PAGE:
I am helping out at Mercer University Law School by teaching a course there called the Habeas Project as a fill-in. The course is more of a small law firm than it is a class. Eight 2Ls and 3Ls work on real cases involving habeas corpus cases at the trial court level and on appeal, direct appeals, and parole petitions. Each student is required to visit the client, keep up correspondence, maintain the file, reseach, write, and all the other things lawyers do. So far (two weeks in) I am having a blast. The students are very motivated.
Yesterday I started the class with an overview of habeas corpus law in Georgia. An overview is pretty much necessary because the procedure, even the basics of it can be pretty complicated. Over the years, I’ve explained it countless times in prison visitation areas and around the little round conference table in my office.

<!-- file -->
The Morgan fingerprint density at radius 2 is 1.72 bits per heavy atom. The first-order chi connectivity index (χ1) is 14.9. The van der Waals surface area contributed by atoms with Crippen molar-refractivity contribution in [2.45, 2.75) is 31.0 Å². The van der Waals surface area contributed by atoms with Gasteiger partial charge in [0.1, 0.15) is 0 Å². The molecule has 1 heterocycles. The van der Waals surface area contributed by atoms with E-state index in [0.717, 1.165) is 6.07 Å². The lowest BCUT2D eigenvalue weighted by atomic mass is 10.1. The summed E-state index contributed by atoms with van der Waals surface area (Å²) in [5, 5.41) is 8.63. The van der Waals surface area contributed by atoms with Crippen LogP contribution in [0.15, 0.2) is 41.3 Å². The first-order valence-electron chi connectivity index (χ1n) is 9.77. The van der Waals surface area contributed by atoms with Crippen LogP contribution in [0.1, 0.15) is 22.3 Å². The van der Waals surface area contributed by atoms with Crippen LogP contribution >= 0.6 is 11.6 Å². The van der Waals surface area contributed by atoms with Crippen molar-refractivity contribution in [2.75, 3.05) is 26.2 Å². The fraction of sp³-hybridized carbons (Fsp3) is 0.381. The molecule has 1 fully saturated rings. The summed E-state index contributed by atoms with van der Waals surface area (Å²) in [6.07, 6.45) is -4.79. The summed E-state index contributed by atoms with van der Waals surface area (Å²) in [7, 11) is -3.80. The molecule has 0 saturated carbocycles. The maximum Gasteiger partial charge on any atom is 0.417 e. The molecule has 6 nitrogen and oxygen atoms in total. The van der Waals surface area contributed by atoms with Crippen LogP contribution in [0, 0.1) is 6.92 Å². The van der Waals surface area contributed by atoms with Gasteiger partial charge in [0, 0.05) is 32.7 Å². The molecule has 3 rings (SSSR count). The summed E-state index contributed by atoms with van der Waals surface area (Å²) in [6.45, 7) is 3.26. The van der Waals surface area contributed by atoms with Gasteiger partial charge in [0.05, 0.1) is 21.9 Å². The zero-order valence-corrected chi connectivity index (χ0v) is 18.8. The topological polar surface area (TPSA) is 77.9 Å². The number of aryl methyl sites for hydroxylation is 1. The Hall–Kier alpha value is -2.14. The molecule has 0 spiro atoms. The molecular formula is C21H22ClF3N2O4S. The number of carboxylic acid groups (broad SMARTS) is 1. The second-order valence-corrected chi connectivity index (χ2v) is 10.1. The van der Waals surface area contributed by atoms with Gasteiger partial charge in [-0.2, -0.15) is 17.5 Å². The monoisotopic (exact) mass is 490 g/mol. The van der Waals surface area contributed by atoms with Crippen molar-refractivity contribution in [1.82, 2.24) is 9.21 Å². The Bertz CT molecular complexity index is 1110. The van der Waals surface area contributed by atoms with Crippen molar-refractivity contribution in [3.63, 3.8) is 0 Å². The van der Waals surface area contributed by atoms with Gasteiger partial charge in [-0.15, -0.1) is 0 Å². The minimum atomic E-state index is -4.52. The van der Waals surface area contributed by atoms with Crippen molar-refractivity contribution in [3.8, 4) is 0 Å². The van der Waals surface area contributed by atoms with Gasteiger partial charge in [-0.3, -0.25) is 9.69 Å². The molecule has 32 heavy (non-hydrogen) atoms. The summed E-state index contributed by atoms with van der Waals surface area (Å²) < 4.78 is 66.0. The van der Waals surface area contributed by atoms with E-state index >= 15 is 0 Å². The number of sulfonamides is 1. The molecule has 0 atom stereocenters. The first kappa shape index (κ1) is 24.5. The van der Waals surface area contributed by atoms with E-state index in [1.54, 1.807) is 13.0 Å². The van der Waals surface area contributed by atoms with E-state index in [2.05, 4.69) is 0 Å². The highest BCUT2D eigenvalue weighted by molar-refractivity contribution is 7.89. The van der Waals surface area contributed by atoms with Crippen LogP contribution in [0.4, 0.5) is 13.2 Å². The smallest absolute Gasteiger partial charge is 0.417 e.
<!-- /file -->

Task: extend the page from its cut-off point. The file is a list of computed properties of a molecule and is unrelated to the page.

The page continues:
I find, sometimes, that I explain things the way I give driving directions. I can drive you anywhere. Explaining it is a different matter. Last night, I think I figured out way to explain it that works. I may be brining it out in future client meetings, perhaps pared down, assuming that it’s the right client or right family. At least, I’ll keep the concept.
I fired up iThoughtHD on the iPad. iThought is basically an iPad mindmapping application. Mindmapping is great for planning just about anything, including a trial, a brief, or a class. The great thing about this application is that it works with VGA output. So, I used it to guide the lecture. I later emailed it to the class as a reference.
It certainly doesn’t capture every nuance. There are about a thousand different crazy things that can happen along the habeas road in Georgia, which leads to some of our cases. But the basic — here’s what a habeas is — can’t hurt.
I’m sure I’ll tweak it in the future, and it has some problems. But it got the job down. If you are new to habeas, maybe it will help you get started. So, Georgia Habeas Corpus Overview.pdf.